Anesthesiologists - the doctors who care for patients when they are “asleep” for surgery. Anesthesia is used so your child will not feel pain or be aware during an operation. Pediatric anesthesiologists have extra training to provide anesthesia for children. Your pediatric anesthesiologist manages your child’s anesthesia so that he will not feel pain or be aware during the operation, and so that she will recover appropriately after the operation. Your pediatric anesthesiologist may have a team taking care of your child that could include
- Anesthesia assistants
- Nurse anesthetists
- Anesthesia residents
- Anesthesia fellows
The pediatric anesthesiologist will meet with you prior to an operation and monitor your child throughout the surgery, managing your child’s anesthesia from the preoperative area through recovery.
Other Members of Your Care Team
- Child Life specialists help children and families cope with the stress of hospitalization, medical procedures or tests during hospitalization.
- Financial counselors can walk you through the steps to get third party coverage for patients whose guardians/guarantors are unable to pay their medical bill at Children’s Medical Center. In addition, financial counselors meet with all transplant patients’ families.
- Concierge personnel provide patients and families with information and directions to get around the hospital and clinics.
- Medical technologists and medical laboratory technicians provide information to the care team by testing blood or other body fluids that help to diagnose a patient’s condition.
- Occupational therapists help teach patients regular day-to-day actions such as getting dressed and taking a bath.
- Pastoral Care chaplains offer spiritual guidance, emotional support, hope and compassion.
- Phlebotomists are specially trained to draw blood from children.
- Physical therapists help raise activity levels, build strength and bring back function as much as possible.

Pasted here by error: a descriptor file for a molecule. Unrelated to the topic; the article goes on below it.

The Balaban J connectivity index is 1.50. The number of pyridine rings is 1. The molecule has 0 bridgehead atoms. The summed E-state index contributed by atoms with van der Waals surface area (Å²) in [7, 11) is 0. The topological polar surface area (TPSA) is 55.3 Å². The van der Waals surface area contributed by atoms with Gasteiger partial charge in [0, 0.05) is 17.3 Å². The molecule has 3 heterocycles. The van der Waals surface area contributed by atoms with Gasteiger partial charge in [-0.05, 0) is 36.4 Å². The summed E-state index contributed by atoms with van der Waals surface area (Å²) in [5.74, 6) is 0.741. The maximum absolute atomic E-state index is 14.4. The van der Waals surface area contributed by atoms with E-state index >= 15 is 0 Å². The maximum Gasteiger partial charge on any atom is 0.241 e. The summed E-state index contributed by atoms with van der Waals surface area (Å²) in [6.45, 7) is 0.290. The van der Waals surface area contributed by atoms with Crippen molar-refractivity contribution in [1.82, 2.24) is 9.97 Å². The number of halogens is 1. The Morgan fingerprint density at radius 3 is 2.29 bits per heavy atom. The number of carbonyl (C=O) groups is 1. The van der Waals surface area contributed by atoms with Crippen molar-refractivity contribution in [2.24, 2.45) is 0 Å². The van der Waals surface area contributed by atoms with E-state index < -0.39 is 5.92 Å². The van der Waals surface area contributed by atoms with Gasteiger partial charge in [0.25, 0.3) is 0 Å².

- Radiology technologists perform imaging exams when needed including X-ray, CT, MRI, ultrasound, nuclear scans, etc. Radiology technologists are licensed and certified for the type of imaging they perform.
- Registered Dietitians/dietetic technicians are experts on diet and nutrition. They are sometimes called “nutritionists,” but not all nutritionists are registered dietitians. Dietitians apply their expertise to treat and prevent disease. They work with you and your child to understand the effects various nutrients have on your child’s health.
- Respiratory care practitioners help with breathing problems. Lung problems they will help treat are those caused by ongoing diseases, such as asthma or cystic fibrosis that become serious enough for an emergency room visit or hospital admission. Other lung problems they will help with may be caused by infections or as a result of heart problems, muscle problems or when kids inhale a foreign object and it gets caught in an airway.
- School services helps your child with her educational needs.
- Social workers can help if you are concerned about being able to care for your child due to a lack of time, money or expertise.
- Speech therapists assist with speech or hearing problems. They also treat patients with swallowing disorders.
Pediatric pharmacists are available 24 hours a day to ensure medication is both given and used safely and effectively. The pharmacists work with your child’s care team to determine the best medication and monitoring plan. They are experts on the most up-to-date scientific research. They provide advice on medications to physicians, families and patients.